Kremlin’s secret weapon
On the surface, the battle between Russia and Ukraine that has choked off natural-gas supplies to much of Europe in the dead of a cold winter is a purely commercial dispute. Deeper down, it’s something more menacing -- part of what looks like a calculated strategy by Russia to regain influence over countries that were once part of the Soviet empire and to neutralize European opposition.
Gazprom, Russia’s state gas monopoly, is as much a policy arm of the Kremlin as it is a company. Russian President Dmitry Medvedev is its former chairman. It owns a big Russian media company and operates it as a government propaganda arm. It is the largest extractor of natural gas in the world and accounts for a quarter of Russia’s budget. The government controls a majority of its board, and though Gazprom’s management decision-making structure is murky, most analysts believe the man who really calls the shots is Russian Prime Minister Vladimir V. Putin, who once argued in a scholarly paper that Russia’s energy resources were the key to promoting its national interests.
Indeed, it doesn’t take a conspiracy theorist to find connections between Gazprom and many of the Kremlin’s most aggressive foreign policy moves, including the summer invasion of Georgia by Russian troops. Gazprom supplies a quarter of Europe’s gas -- a key fuel for home heating and electricity generation -- but its dominance could be threatened by a proposed pipeline that would transport gas from Central Asian countries such as Turkmenistan through Georgia to Turkey and southern Europe. The invasion rattled investors’ nerves and demonstrated that Russia is capable of toppling Georgia’s Western-leaning government any time it chooses, putting the project in jeopardy.
In the aftermath, the Bush administration sought to begin the process for Ukraine and Georgia to become members of NATO, a proposal that was swiftly quashed by European leaders, headed by German Chancellor Angela Merkel. Perhaps it’s coincidental that Germany is Gazprom’s biggest customer, but probably not.
All this serves as a backdrop to the current dispute, which started Jan. 1 when Gazprom and the Ukrainian government failed to agree on the terms of a 2009 contract. Though most of Europe pays the market price for gas, Ukraine negotiates annual contracts at a deep discount; Gazprom also pays a transit fee for the gas it ships to Europe through Ukrainian pipelines. After Russia shut off the gas it sends to Ukraine for domestic use, it accused Kiev of stealing gas intended for Europe, so it shut off that flow too.
The reaction in Europe is very different from what it was during a similar cutoff in 2006. With Ukraine fresh off its Orange Revolution and looking westward for support, most Europeans blamed Russia then. Now, they’re not sure who’s to blame -- and for good reason. Ukraine’s energy sector is deeply corrupt, so there’s every possibility that it has been siphoning off gas meant for Europe. Moreover, Russia is justified in demanding that the country move toward paying market price, though Gazprom’s contract demands are so excessive that meeting them would leave Ukraine’s struggling economy in tatters. European Union officials, meanwhile, have been slow to act, though they’re hoping the Russians will turn on their gas again if they can set up an EU mission to monitor the flow through Ukraine to ensure that it isn’t being diverted.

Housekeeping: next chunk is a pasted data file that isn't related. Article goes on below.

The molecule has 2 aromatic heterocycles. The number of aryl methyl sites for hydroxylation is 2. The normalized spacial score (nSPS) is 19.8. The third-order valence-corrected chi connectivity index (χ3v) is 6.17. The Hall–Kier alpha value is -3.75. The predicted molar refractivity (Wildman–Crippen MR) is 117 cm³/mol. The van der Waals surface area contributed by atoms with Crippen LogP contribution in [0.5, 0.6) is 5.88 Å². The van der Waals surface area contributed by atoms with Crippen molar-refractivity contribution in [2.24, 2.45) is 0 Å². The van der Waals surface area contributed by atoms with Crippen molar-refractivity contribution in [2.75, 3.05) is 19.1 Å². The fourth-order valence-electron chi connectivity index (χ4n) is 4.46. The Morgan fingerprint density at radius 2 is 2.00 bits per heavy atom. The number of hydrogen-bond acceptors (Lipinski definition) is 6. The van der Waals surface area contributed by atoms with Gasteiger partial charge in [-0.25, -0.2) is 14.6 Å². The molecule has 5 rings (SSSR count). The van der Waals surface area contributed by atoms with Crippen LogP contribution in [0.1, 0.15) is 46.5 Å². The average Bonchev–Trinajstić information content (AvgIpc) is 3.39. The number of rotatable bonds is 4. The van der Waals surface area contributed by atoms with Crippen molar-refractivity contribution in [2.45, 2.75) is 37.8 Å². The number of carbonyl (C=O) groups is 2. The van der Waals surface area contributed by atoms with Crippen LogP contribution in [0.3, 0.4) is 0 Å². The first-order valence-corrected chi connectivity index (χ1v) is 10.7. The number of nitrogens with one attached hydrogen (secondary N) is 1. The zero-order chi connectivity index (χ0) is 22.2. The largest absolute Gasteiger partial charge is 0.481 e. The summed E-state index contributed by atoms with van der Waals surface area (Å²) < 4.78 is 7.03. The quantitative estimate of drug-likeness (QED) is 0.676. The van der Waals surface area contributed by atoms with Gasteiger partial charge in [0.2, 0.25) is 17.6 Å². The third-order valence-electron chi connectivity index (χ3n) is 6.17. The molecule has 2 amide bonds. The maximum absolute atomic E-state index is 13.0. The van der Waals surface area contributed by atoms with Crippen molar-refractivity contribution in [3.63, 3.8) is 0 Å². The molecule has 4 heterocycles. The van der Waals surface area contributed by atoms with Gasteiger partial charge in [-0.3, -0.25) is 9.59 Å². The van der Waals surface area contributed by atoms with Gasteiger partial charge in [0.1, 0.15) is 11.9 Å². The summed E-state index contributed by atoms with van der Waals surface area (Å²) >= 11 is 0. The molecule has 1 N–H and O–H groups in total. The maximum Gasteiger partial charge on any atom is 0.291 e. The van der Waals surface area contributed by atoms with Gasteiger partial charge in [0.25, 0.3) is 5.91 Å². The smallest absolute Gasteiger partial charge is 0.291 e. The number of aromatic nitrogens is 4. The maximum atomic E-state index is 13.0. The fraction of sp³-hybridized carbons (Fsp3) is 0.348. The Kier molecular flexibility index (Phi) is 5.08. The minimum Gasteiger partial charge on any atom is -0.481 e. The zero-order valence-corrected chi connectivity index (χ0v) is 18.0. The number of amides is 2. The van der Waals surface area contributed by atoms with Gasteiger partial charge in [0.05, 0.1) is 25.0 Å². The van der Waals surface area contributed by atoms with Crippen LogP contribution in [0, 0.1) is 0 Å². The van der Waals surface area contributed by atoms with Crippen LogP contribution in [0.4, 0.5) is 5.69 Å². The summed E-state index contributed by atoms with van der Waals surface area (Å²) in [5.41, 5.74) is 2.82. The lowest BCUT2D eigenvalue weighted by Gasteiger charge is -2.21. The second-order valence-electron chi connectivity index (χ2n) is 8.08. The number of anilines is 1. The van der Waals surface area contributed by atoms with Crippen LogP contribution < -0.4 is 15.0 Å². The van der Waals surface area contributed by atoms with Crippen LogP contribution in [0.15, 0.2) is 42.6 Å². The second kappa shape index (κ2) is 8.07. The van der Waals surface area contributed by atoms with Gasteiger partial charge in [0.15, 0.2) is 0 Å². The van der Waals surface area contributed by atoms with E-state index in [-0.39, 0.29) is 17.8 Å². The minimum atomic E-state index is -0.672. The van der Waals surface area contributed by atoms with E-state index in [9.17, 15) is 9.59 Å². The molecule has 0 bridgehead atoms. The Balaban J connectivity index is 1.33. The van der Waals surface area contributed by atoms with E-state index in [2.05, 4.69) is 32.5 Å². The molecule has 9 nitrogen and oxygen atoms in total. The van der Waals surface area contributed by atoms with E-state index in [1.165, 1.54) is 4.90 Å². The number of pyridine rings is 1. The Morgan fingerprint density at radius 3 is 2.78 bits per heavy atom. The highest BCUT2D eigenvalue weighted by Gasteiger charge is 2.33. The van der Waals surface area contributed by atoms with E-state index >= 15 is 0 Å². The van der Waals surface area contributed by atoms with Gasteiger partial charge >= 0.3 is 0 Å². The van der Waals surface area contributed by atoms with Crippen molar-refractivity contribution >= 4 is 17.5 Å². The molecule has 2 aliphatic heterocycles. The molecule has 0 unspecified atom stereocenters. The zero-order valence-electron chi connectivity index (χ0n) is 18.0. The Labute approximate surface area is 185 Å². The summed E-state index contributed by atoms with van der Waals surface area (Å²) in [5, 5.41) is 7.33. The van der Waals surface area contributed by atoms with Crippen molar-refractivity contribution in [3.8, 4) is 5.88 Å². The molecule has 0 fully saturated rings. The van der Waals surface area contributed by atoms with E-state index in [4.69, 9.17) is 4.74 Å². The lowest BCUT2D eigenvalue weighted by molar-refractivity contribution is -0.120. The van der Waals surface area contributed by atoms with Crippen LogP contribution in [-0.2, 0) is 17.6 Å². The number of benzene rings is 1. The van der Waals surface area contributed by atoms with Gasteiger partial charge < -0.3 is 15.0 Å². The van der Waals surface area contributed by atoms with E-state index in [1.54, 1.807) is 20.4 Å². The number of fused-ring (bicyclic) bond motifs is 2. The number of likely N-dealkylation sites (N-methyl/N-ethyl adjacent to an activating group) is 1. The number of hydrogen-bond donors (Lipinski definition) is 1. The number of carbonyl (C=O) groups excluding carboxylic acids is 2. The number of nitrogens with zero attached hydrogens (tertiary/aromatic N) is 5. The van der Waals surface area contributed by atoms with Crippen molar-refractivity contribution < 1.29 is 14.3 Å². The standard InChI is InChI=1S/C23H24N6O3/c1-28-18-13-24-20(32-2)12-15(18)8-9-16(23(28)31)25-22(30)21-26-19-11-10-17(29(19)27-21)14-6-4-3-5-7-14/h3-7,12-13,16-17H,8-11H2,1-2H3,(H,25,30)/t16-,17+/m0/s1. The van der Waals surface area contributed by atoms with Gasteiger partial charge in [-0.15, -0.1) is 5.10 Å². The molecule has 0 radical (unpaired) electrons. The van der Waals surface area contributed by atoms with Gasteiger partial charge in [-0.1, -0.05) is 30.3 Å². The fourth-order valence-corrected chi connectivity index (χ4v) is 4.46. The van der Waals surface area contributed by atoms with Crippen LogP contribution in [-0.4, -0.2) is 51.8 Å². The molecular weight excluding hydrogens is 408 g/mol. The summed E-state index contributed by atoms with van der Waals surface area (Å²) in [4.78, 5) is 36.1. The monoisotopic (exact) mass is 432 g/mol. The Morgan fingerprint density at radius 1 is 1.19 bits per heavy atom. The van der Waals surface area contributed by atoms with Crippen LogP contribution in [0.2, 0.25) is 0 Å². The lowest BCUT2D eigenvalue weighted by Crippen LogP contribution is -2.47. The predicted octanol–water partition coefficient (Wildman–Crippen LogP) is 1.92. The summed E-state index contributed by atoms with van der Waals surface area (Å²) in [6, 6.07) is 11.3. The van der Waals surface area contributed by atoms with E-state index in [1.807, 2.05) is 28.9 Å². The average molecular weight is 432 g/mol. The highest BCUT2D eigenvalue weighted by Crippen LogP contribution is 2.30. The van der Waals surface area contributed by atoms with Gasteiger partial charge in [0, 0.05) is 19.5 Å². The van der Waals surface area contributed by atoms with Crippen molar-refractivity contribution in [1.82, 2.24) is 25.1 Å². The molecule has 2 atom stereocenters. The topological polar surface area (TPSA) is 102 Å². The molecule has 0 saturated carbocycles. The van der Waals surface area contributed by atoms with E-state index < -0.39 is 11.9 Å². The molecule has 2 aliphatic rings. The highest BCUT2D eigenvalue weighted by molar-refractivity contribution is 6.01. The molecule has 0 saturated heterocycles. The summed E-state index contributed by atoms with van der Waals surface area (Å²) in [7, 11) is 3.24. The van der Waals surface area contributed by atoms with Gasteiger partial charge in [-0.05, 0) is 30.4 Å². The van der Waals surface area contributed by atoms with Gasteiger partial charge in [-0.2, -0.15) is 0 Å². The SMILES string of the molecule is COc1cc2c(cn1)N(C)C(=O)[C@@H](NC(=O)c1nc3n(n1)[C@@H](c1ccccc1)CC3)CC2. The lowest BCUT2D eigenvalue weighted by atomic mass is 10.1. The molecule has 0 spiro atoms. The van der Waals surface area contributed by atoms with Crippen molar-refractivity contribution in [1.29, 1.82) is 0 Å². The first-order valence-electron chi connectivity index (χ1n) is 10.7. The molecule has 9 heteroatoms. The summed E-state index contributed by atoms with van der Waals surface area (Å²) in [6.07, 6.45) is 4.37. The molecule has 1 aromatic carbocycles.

Europe’s response to the dispute is important because it will guide future pipeline decisions that would have big repercussions for Gazprom and for Eastern Europe. With heavy support from Berlin, Gazprom is backing a pipeline under the Baltic Sea that would pump gas directly from Russia to Germany, bypassing the countries in between as well as Ukraine. It’s also proposing a pipeline that would send gas directly to southern Europe under the Black Sea. If Russia is seen as an unreliable supplier, it could halt both these projects. Yet if they’re built, it would leave Moscow free to use gas as a cudgel to force Western-leaning countries such as Poland and Ukraine into line because it would be able to shut off their gas without interrupting the flow to Europe, whose money it needs to keep the Russian economy afloat.
The dangers in Europe’s over-reliance on Russian gas have been apparent for some time, leading to frequent calls for more diversity of supply. Cost and political factors continue to stand in the way; what’s more, in the strategic game of petro-diplomacy, Putin seems to be a far cleverer player than most of his counterparts. All the more reason for Europe -- and the United States, which has energy supply problems of its own, given its reliance on hostile countries such as Venezuela for its oil -- to speed their transition to nonfossil energy sources and dramatically greater energy efficiency.